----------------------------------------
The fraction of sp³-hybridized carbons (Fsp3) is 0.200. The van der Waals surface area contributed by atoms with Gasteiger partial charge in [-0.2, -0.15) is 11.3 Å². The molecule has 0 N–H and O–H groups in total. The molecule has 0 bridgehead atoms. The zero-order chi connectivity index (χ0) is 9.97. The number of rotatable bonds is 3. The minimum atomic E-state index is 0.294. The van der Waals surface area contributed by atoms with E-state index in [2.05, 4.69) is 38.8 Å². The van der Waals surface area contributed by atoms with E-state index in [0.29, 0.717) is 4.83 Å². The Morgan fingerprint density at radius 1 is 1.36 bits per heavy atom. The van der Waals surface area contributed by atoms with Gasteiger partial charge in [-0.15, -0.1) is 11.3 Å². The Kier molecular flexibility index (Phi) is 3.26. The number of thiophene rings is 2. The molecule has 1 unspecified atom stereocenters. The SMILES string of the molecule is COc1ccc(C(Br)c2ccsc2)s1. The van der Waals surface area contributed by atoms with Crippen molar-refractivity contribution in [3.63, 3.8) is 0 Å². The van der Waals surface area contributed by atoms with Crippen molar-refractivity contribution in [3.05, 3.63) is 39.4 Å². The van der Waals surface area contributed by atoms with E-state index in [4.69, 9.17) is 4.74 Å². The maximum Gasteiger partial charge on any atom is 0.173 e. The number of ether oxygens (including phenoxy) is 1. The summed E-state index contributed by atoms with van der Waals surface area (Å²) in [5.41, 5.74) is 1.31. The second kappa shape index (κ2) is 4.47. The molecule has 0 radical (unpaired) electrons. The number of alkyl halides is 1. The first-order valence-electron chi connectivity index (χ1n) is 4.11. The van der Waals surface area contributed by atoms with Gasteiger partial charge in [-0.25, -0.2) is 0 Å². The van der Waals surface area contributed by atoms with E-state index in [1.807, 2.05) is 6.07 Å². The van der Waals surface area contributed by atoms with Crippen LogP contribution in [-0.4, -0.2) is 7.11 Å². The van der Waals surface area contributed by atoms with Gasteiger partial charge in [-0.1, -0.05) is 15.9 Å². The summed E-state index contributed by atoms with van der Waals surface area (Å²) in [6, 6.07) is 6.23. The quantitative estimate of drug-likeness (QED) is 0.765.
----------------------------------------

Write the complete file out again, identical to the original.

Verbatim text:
The fraction of sp³-hybridized carbons (Fsp3) is 0.200. The van der Waals surface area contributed by atoms with Gasteiger partial charge in [-0.2, -0.15) is 11.3 Å². The molecule has 0 N–H and O–H groups in total. The molecule has 0 bridgehead atoms. The zero-order chi connectivity index (χ0) is 9.97. The number of rotatable bonds is 3. The minimum atomic E-state index is 0.294. The van der Waals surface area contributed by atoms with E-state index in [2.05, 4.69) is 38.8 Å². The van der Waals surface area contributed by atoms with E-state index in [0.29, 0.717) is 4.83 Å². The Morgan fingerprint density at radius 1 is 1.36 bits per heavy atom. The van der Waals surface area contributed by atoms with Gasteiger partial charge in [-0.15, -0.1) is 11.3 Å². The Kier molecular flexibility index (Phi) is 3.26. The number of thiophene rings is 2. The molecule has 1 unspecified atom stereocenters. The SMILES string of the molecule is COc1ccc(C(Br)c2ccsc2)s1. The van der Waals surface area contributed by atoms with Crippen molar-refractivity contribution in [3.63, 3.8) is 0 Å². The van der Waals surface area contributed by atoms with Crippen molar-refractivity contribution in [3.05, 3.63) is 39.4 Å². The van der Waals surface area contributed by atoms with E-state index in [4.69, 9.17) is 4.74 Å². The maximum Gasteiger partial charge on any atom is 0.173 e. The number of ether oxygens (including phenoxy) is 1. The summed E-state index contributed by atoms with van der Waals surface area (Å²) in [5.41, 5.74) is 1.31. The second kappa shape index (κ2) is 4.47. The molecule has 0 radical (unpaired) electrons. The number of alkyl halides is 1. The first-order valence-electron chi connectivity index (χ1n) is 4.11. The van der Waals surface area contributed by atoms with Gasteiger partial charge in [-0.25, -0.2) is 0 Å². The van der Waals surface area contributed by atoms with E-state index in [1.807, 2.05) is 6.07 Å². The van der Waals surface area contributed by atoms with Crippen LogP contribution in [-0.4, -0.2) is 7.11 Å². The van der Waals surface area contributed by atoms with Gasteiger partial charge in [-0.1, -0.05) is 15.9 Å². The summed E-state index contributed by atoms with van der Waals surface area (Å²) in [6, 6.07) is 6.23. The quantitative estimate of drug-likeness (QED) is 0.765.